A Weaving Car Is Not Safe to Drive

Dear Car Talk

Dear Car Talk | May 25, 2017

Dear Car Talk:

I have a 1999 Toyota Corolla with 213,000 miles on it. About six months ago, it started to wobble down the interstate. I could not get it to stay straight. I would have to "oversteer" to correct it and keep it in my lane. I got four brand-new tires and had them balanced (I needed tires anyway), then had a front-end alignment, and it still does it. It terrifies me to be on the interstate going 50 or more miles an hour with the car weaving on the road. Can you tell me what is wrong with it? Thanks. -- Lucy

It does sound like a classic alignment problem. But you've already had it aligned. So I have to start by scolding you for taking away my best answer!

I think you know it's not safe to drive, Lucy. But I want to reinforce that. You have to get it fixed before you go back out on the highway again for a leisurely Sunday weave.

If you're having trouble finding a mechanic who can figure it out, try going to www.mechanicsfiles.com. That's a database of good mechanics personally recommended by people who read our column and listen to our radio show. You put in your ZIP code, and you get some honest, unbiased recommendations.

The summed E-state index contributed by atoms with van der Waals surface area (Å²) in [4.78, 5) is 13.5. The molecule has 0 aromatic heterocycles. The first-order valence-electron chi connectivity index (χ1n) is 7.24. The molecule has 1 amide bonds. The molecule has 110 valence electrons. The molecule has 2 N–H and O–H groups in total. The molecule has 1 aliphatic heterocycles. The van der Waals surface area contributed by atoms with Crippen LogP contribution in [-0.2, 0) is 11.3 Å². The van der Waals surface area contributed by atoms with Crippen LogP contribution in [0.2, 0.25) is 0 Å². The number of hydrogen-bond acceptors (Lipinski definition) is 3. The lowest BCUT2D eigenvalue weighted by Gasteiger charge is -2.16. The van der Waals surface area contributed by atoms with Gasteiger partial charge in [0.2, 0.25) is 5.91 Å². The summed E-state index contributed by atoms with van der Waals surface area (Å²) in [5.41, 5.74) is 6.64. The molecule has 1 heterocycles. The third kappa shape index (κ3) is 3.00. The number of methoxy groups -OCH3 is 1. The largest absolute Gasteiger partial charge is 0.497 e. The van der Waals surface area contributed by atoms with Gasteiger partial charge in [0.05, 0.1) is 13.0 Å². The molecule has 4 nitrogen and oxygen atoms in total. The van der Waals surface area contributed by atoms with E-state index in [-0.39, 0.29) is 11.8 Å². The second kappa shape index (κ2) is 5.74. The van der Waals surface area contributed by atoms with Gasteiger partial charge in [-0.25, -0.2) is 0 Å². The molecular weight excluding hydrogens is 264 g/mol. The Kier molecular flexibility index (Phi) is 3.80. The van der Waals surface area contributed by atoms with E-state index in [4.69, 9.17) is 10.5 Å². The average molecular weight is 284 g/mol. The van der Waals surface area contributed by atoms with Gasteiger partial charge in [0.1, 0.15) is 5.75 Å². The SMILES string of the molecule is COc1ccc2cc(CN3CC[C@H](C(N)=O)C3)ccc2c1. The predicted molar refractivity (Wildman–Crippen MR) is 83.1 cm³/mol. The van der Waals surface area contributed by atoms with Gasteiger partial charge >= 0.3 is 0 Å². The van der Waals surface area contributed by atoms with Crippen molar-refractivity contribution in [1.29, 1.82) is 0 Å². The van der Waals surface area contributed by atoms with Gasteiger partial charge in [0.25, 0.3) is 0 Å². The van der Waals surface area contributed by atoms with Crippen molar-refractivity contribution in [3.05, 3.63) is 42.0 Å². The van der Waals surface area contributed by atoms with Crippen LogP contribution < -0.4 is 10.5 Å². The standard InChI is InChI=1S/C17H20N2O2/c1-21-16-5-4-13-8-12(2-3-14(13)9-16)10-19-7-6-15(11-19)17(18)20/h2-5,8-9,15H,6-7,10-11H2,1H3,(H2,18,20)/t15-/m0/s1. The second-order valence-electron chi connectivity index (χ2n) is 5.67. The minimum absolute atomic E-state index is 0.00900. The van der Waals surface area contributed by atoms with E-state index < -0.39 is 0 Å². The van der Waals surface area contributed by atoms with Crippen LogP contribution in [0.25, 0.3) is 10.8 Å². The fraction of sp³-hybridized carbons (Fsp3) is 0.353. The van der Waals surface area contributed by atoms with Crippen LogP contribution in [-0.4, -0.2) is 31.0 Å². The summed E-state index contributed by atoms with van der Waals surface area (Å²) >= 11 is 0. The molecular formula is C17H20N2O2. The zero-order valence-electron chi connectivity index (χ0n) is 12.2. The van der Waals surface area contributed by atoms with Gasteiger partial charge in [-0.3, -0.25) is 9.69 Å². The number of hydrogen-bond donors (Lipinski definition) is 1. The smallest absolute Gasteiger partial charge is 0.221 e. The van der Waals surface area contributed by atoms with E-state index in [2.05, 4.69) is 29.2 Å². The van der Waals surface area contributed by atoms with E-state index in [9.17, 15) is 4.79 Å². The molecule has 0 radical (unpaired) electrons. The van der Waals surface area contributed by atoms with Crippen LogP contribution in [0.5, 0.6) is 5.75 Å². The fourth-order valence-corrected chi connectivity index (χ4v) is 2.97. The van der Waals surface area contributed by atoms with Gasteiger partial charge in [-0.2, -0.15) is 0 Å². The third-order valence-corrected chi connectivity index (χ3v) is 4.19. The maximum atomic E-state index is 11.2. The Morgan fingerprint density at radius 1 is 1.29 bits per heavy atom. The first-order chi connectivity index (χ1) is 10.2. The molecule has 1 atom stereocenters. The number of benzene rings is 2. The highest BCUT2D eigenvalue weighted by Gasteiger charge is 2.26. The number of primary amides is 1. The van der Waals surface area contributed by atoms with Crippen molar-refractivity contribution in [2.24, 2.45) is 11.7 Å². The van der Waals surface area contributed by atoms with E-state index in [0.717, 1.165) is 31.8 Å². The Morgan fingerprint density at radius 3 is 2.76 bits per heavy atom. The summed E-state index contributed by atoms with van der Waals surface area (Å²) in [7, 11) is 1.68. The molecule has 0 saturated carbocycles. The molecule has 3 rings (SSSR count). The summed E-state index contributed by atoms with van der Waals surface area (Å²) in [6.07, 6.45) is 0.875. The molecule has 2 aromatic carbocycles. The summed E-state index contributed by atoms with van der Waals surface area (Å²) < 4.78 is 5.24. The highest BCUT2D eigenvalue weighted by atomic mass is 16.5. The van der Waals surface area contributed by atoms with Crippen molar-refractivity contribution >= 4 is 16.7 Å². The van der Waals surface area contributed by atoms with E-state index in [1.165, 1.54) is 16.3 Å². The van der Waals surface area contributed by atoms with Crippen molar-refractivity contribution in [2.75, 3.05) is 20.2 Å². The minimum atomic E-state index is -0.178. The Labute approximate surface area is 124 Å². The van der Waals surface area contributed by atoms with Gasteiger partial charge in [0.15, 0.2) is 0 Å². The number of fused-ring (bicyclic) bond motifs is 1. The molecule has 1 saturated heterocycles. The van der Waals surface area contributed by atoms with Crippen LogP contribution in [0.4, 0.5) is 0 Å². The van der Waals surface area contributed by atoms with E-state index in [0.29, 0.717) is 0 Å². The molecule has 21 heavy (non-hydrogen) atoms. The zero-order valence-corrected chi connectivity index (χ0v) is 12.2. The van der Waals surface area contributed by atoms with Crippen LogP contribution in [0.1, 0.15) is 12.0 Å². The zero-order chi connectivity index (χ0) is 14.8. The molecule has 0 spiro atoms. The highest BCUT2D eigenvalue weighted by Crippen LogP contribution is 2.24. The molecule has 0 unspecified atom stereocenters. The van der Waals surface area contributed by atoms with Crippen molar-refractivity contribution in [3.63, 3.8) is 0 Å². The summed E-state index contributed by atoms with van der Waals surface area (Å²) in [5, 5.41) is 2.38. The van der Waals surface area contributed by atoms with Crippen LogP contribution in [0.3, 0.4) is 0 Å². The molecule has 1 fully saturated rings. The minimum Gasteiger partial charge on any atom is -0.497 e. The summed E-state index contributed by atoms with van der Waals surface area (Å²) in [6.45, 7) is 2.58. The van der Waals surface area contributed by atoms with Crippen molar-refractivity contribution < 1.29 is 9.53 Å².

One thing I would ask your mechanic to check is the steering coupling. Your steering column goes through the firewall into the engine compartment, and then it has to make a bend, down toward the steering rack. That coupling usually uses two universal joints. And sometimes, on older cars, one or both of them can seize up. That can make the steering feel very odd. It can make it hard to turn the wheels for a second, and then the steering can suddenly break free and get easier, causing you to "oversteer."

So have your mechanic check that first. If that's not it, I'd probably check the alignment again, just to be sure the guys who say they aligned the car actually did it, and did it correctly.

But whatever it is, Lucy, you have to get to the bottom of it before you end up at the bottom of something.

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